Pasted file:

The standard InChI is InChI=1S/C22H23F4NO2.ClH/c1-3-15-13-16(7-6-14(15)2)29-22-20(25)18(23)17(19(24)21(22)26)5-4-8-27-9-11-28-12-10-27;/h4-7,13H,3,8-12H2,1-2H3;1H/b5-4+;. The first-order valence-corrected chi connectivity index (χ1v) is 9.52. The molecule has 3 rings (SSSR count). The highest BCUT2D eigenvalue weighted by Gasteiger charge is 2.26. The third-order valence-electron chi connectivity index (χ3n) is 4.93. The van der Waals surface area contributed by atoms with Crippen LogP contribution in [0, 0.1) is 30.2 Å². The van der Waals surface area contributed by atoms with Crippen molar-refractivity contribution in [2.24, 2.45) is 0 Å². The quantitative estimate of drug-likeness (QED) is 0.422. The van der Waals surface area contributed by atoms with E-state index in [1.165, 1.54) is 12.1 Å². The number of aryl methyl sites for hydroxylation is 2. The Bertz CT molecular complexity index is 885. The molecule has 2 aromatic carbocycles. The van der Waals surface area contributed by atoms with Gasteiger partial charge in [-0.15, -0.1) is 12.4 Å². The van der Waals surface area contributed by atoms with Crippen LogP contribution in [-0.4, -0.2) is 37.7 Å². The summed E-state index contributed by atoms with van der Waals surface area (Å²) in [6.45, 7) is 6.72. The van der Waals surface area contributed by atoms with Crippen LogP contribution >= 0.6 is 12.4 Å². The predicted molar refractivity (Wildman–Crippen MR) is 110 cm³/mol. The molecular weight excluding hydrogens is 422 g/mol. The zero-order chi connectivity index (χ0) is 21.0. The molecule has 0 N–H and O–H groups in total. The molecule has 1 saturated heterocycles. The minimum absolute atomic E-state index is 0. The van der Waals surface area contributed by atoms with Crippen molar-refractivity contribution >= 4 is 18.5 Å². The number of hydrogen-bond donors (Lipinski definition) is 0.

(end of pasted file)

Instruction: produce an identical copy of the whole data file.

The standard InChI is InChI=1S/C22H23F4NO2.ClH/c1-3-15-13-16(7-6-14(15)2)29-22-20(25)18(23)17(19(24)21(22)26)5-4-8-27-9-11-28-12-10-27;/h4-7,13H,3,8-12H2,1-2H3;1H/b5-4+;. The first-order valence-corrected chi connectivity index (χ1v) is 9.52. The molecule has 3 rings (SSSR count). The highest BCUT2D eigenvalue weighted by Gasteiger charge is 2.26. The third-order valence-electron chi connectivity index (χ3n) is 4.93. The van der Waals surface area contributed by atoms with Crippen LogP contribution in [0, 0.1) is 30.2 Å². The van der Waals surface area contributed by atoms with Crippen molar-refractivity contribution in [2.24, 2.45) is 0 Å². The quantitative estimate of drug-likeness (QED) is 0.422. The van der Waals surface area contributed by atoms with E-state index in [1.165, 1.54) is 12.1 Å². The number of aryl methyl sites for hydroxylation is 2. The Bertz CT molecular complexity index is 885. The molecule has 2 aromatic carbocycles. The van der Waals surface area contributed by atoms with Gasteiger partial charge in [-0.15, -0.1) is 12.4 Å². The van der Waals surface area contributed by atoms with Crippen LogP contribution in [-0.4, -0.2) is 37.7 Å². The summed E-state index contributed by atoms with van der Waals surface area (Å²) in [6.45, 7) is 6.72. The van der Waals surface area contributed by atoms with Crippen LogP contribution >= 0.6 is 12.4 Å². The predicted molar refractivity (Wildman–Crippen MR) is 110 cm³/mol. The molecular weight excluding hydrogens is 422 g/mol. The zero-order chi connectivity index (χ0) is 21.0. The molecule has 0 N–H and O–H groups in total. The molecule has 1 saturated heterocycles. The minimum absolute atomic E-state index is 0. The van der Waals surface area contributed by atoms with Crippen molar-refractivity contribution >= 4 is 18.5 Å². The number of hydrogen-bond donors (Lipinski definition) is 0.